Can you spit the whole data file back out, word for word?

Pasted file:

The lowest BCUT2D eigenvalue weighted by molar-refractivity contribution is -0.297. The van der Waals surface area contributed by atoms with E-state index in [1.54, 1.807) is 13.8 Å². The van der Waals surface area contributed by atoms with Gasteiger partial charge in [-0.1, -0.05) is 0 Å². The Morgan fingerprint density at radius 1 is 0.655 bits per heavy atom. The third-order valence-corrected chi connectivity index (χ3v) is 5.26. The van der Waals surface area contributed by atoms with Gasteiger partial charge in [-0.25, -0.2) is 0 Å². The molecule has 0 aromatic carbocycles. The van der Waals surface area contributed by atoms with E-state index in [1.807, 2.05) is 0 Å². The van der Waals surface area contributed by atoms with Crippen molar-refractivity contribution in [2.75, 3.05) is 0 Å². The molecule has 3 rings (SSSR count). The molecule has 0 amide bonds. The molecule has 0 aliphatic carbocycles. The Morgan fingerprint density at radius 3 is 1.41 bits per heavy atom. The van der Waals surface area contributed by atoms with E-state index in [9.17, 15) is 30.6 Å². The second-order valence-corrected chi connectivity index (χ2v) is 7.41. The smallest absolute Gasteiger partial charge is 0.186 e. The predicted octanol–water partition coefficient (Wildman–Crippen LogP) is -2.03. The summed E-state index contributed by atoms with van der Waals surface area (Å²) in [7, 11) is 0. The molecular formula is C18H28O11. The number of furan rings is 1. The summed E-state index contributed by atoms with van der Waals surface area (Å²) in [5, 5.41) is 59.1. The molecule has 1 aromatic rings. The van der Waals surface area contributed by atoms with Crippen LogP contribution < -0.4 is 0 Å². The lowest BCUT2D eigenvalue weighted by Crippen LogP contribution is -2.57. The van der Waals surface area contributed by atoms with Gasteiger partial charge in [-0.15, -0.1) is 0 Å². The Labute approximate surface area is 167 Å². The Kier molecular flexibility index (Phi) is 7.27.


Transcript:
The lowest BCUT2D eigenvalue weighted by molar-refractivity contribution is -0.297. The van der Waals surface area contributed by atoms with E-state index in [1.54, 1.807) is 13.8 Å². The van der Waals surface area contributed by atoms with Gasteiger partial charge in [-0.1, -0.05) is 0 Å². The Morgan fingerprint density at radius 1 is 0.655 bits per heavy atom. The third-order valence-corrected chi connectivity index (χ3v) is 5.26. The van der Waals surface area contributed by atoms with Gasteiger partial charge in [-0.25, -0.2) is 0 Å². The molecule has 0 aromatic carbocycles. The van der Waals surface area contributed by atoms with E-state index in [1.807, 2.05) is 0 Å². The van der Waals surface area contributed by atoms with Crippen molar-refractivity contribution in [2.75, 3.05) is 0 Å². The molecule has 3 rings (SSSR count). The molecule has 0 amide bonds. The molecule has 0 aliphatic carbocycles. The Morgan fingerprint density at radius 3 is 1.41 bits per heavy atom. The van der Waals surface area contributed by atoms with E-state index in [9.17, 15) is 30.6 Å². The second-order valence-corrected chi connectivity index (χ2v) is 7.41. The smallest absolute Gasteiger partial charge is 0.186 e. The predicted octanol–water partition coefficient (Wildman–Crippen LogP) is -2.03. The summed E-state index contributed by atoms with van der Waals surface area (Å²) in [7, 11) is 0. The molecular formula is C18H28O11. The number of furan rings is 1. The summed E-state index contributed by atoms with van der Waals surface area (Å²) in [5, 5.41) is 59.1. The molecule has 1 aromatic rings. The van der Waals surface area contributed by atoms with Crippen LogP contribution < -0.4 is 0 Å². The lowest BCUT2D eigenvalue weighted by Crippen LogP contribution is -2.57. The van der Waals surface area contributed by atoms with Gasteiger partial charge in [-0.15, -0.1) is 0 Å². The Labute approximate surface area is 167 Å². The Kier molecular flexibility index (Phi) is 7.27.